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Long COVID has challenged healthcare systems to organise care for a large group of complex patients at scale. Yet, despite these problems, the evidence base for long COVID care remains scant, with little criteria-standard, evidence-based practices to solve these problems. Therefore, we characterise how each facility within the large, multifacility Veterans Health Administration (VHA) healthcare system, one of the largest integrated healthcare systems in the USA serving over nine million veterans, approached the development, staffing and referral patterns of long COVID programmes.
This project integrates two workstreams for information: (1) the Long COVID Environmental Scan and (2) the VHA Long COVID Learning Collaborative. The Long COVID Environmental Scan was developed from engagement with VHA subject matter experts and review of Centers for Disease Control and Prevention (CDC) documentation and additional authoritative guidance. Initiated through the Veterans Affairs (VA) Office of Innovation and Discovery, the 41-question survey focused on the use of clinical criteria, patient symptom screening, clinical screens used, and resources and staffing. Established in May 2021, the Long COVID Learning Collaborative was created through a grassroots effort of VHA facilities connecting with other facilities. The collaborative sought to articulate elements critical to long COVID care based on individuals’ and individual facility’s experience, while allowing flexibility in how they enact each element.
Of 139 VHA facilities, 119 (86%) responded to the Long COVID Environmental Scan. Located in 10 VHA regions, 16 facilities reported established programmes.
Of the 103 who did not currently have a long COVID-specific programme, 26 reported that they were considering a programme and 77 were not. Of the 77 not considering a programme, 67 reported plans to use existing primary care structures, including patient-aligned care teams.
As of 18 December 2021, the VHA Long COVID Learning Collaborative has 125 members, representing 29 VA facilities engaged in its electronic platform.
Early clinical topics focused on sharing approaches to issues such as fatigue, brain fog and olfactory dysfunction. Prominently featured were concerns about how to integrate with other, more established VA programmes, such as mental health, the VA’s Whole Health (including complementary medicine), diagnostic coding, vaccination programmes and qualifying for disability benefits.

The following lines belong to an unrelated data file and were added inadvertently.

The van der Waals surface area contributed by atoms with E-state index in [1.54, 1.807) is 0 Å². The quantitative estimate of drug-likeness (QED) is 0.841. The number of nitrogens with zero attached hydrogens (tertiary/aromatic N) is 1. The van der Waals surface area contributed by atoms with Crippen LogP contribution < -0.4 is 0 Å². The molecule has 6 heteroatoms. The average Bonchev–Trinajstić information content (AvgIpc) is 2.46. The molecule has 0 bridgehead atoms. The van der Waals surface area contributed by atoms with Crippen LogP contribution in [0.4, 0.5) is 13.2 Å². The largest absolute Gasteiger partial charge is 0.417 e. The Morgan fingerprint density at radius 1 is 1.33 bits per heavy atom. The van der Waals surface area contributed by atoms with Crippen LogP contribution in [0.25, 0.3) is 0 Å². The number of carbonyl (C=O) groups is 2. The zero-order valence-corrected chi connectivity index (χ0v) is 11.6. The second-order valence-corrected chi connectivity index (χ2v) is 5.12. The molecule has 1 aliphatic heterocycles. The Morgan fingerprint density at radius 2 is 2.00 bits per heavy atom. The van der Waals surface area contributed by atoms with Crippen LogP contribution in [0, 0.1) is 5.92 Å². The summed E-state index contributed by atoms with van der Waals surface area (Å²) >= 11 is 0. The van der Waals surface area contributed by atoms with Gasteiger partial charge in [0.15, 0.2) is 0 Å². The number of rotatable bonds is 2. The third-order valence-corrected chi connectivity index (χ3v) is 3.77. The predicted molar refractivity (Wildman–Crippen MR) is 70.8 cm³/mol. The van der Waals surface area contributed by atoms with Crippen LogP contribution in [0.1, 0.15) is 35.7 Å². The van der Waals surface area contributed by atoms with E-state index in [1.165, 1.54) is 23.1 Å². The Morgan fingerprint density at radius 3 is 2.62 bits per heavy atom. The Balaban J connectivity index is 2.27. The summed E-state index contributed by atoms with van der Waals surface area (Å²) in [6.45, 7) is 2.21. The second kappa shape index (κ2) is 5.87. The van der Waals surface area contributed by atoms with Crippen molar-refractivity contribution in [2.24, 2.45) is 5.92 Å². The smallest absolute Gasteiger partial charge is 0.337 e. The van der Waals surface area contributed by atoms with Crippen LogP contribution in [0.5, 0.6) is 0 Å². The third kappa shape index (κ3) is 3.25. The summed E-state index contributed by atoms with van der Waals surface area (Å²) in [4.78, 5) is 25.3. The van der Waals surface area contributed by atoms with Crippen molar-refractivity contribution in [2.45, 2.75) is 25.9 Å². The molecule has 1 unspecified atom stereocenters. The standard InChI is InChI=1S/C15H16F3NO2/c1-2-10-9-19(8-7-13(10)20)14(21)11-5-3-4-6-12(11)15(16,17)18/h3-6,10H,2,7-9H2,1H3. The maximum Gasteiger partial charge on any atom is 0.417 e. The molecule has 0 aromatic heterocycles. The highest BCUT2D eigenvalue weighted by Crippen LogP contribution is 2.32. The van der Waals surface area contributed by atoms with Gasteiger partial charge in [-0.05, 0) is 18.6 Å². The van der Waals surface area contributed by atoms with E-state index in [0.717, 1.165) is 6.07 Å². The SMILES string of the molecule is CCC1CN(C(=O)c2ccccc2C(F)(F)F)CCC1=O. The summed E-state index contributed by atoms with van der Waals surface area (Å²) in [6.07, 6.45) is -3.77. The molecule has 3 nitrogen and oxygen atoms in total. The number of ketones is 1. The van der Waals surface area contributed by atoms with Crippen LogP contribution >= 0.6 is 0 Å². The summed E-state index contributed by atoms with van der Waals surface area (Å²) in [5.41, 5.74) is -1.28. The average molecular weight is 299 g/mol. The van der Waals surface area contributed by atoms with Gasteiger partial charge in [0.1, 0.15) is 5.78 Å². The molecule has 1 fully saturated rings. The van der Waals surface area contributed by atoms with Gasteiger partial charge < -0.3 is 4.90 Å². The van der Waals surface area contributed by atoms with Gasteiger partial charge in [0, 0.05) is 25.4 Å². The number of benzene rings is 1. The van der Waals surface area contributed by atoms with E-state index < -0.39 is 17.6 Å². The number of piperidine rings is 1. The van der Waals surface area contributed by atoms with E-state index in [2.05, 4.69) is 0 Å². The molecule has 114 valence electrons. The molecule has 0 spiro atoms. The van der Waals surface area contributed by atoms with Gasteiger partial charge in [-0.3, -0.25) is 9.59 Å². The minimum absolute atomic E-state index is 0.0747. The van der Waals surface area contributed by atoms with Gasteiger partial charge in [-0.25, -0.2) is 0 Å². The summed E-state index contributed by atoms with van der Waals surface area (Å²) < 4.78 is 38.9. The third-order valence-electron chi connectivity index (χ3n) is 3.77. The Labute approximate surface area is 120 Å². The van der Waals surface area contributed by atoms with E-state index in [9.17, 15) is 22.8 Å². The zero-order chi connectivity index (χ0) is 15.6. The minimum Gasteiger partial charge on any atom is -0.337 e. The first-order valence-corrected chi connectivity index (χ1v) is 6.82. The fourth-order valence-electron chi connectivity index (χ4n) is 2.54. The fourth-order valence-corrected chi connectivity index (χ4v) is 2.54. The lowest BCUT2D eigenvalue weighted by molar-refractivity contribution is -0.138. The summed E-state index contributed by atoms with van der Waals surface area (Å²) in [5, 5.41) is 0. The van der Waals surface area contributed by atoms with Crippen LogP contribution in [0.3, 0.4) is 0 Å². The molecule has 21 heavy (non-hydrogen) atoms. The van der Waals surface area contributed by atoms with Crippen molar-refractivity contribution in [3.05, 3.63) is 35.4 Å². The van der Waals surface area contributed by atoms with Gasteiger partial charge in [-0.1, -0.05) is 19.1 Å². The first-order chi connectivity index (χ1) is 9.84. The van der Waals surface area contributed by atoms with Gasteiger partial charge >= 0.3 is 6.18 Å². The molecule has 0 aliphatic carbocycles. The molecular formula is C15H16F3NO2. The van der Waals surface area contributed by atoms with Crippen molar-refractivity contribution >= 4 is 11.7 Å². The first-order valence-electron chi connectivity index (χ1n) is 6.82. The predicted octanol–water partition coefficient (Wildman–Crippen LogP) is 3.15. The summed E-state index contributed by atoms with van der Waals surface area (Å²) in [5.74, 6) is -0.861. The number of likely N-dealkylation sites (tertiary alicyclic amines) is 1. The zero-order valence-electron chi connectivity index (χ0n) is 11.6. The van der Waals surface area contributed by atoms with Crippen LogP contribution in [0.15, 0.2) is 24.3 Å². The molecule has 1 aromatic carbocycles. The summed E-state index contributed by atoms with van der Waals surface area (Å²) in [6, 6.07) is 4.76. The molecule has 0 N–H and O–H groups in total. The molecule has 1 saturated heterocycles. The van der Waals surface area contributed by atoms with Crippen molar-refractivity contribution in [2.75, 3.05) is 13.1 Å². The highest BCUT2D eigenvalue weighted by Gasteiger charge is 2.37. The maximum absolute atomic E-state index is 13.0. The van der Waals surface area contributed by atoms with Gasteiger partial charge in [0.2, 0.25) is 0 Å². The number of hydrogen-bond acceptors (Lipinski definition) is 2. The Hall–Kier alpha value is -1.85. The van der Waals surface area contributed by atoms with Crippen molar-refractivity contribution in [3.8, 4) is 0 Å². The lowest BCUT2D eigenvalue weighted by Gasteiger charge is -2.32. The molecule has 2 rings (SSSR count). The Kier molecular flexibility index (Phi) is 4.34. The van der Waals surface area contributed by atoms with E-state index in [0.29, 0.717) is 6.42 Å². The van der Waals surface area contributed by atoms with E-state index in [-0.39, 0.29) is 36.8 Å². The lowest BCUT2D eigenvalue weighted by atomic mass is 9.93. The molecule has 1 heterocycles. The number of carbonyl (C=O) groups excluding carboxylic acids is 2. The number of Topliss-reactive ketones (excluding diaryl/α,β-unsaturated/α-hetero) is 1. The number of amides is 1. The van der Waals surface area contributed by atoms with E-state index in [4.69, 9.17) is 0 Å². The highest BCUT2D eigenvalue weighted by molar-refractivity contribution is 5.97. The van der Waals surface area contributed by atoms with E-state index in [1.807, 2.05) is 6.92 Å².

Given the magnitude of the pandemic, providing high-quality and effective long COVID care represents a significant and looming challenge for healthcare systems. These data suggest that even well-resourced healthcare systems such as the VHA are grappling with how to best address the next pandemic-related crisis: long COVID care. Emerging literature describes models of long COVID care across multiple healthcare systems, which is a valuable starting point for developing, standardising, implementing and evaluating long COVID care programmes.1–3 However, there is no real guidance on how to create a standardised or adaptive infrastructure for long COVID. This long COVID initiative has the potential to empower system-wide change that successfully engages and meets the changing needs of veterans, healthcare and communities over time.
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We thank Danielle Derlein for her assistance in formatting the figure.
AMG and TLE are joint first authors.
MA and AP are joint senior authors.
Twitter @MPLS_CCDOR, @tammyeaton17
Contributors All authors made substantial contributions to the conception or design of the work; acquisition, analysis or interpretation of data for the work; drafting the work or revising it critically for important intellectual content; final approval of the version to be published; and agreement to be accountable for all aspects of the work in ensuring that questions related to the accuracy or integrity of any part of the work are appropriately investigated and resolved.
Funding This work was supported by the Agency for Healthcare Research and Quality (AHRQ) and Patient-Centered Outcomes Research Institute (PCORI) (grant K12HS026379); the National Institutes of Health’s National Center for Advancing Translational Sciences (grant KL2TR002492); and the Veterans Administration Health Services Research and Development COVID-19 Observational Research Collaboratory (C19-21-278) and IIR 17-045. The views expressed in this article are those of the authors and do not necessarily reflect the position or policy of the Department of Veterans Affairs or the US Government, AHRQ, PCORI or Minnesota Learning Health System Mentored Career Development Program (MN-LHS).
Competing interests None declared.
Provenance and peer review Not commissioned; internally peer reviewed.